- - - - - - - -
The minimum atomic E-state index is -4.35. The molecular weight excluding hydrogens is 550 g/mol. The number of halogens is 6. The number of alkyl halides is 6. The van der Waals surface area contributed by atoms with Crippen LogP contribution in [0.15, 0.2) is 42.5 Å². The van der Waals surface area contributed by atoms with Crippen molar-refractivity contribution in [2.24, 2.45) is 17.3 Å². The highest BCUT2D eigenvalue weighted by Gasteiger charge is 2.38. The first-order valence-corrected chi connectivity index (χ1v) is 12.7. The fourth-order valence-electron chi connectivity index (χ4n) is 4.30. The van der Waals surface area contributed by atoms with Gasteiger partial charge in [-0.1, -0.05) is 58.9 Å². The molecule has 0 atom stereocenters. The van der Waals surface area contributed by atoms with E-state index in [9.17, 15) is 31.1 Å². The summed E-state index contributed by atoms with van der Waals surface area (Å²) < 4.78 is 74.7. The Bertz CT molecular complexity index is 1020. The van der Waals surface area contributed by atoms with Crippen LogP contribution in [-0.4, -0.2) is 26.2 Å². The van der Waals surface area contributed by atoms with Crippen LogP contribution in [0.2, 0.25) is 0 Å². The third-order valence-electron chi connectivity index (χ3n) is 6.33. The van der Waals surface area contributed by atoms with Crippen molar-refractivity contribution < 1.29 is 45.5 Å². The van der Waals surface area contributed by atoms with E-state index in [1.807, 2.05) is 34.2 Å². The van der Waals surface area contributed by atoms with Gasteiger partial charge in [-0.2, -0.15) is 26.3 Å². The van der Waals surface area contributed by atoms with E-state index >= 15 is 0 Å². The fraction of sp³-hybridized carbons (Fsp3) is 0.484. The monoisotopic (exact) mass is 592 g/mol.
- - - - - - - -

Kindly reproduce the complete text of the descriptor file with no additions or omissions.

The minimum atomic E-state index is -4.35. The molecular weight excluding hydrogens is 550 g/mol. The number of halogens is 6. The number of alkyl halides is 6. The van der Waals surface area contributed by atoms with Crippen LogP contribution in [0.15, 0.2) is 42.5 Å². The van der Waals surface area contributed by atoms with Crippen molar-refractivity contribution in [2.24, 2.45) is 17.3 Å². The highest BCUT2D eigenvalue weighted by Gasteiger charge is 2.38. The first-order valence-corrected chi connectivity index (χ1v) is 12.7. The fourth-order valence-electron chi connectivity index (χ4n) is 4.30. The van der Waals surface area contributed by atoms with Gasteiger partial charge in [-0.1, -0.05) is 58.9 Å². The molecule has 0 atom stereocenters. The van der Waals surface area contributed by atoms with E-state index in [9.17, 15) is 31.1 Å². The summed E-state index contributed by atoms with van der Waals surface area (Å²) < 4.78 is 74.7. The Bertz CT molecular complexity index is 1020. The van der Waals surface area contributed by atoms with Crippen LogP contribution in [-0.4, -0.2) is 26.2 Å². The van der Waals surface area contributed by atoms with Crippen LogP contribution in [0.2, 0.25) is 0 Å². The third-order valence-electron chi connectivity index (χ3n) is 6.33. The van der Waals surface area contributed by atoms with Crippen molar-refractivity contribution < 1.29 is 45.5 Å². The van der Waals surface area contributed by atoms with E-state index in [1.807, 2.05) is 34.2 Å². The van der Waals surface area contributed by atoms with Gasteiger partial charge in [-0.2, -0.15) is 26.3 Å². The van der Waals surface area contributed by atoms with E-state index >= 15 is 0 Å². The fraction of sp³-hybridized carbons (Fsp3) is 0.484. The monoisotopic (exact) mass is 592 g/mol.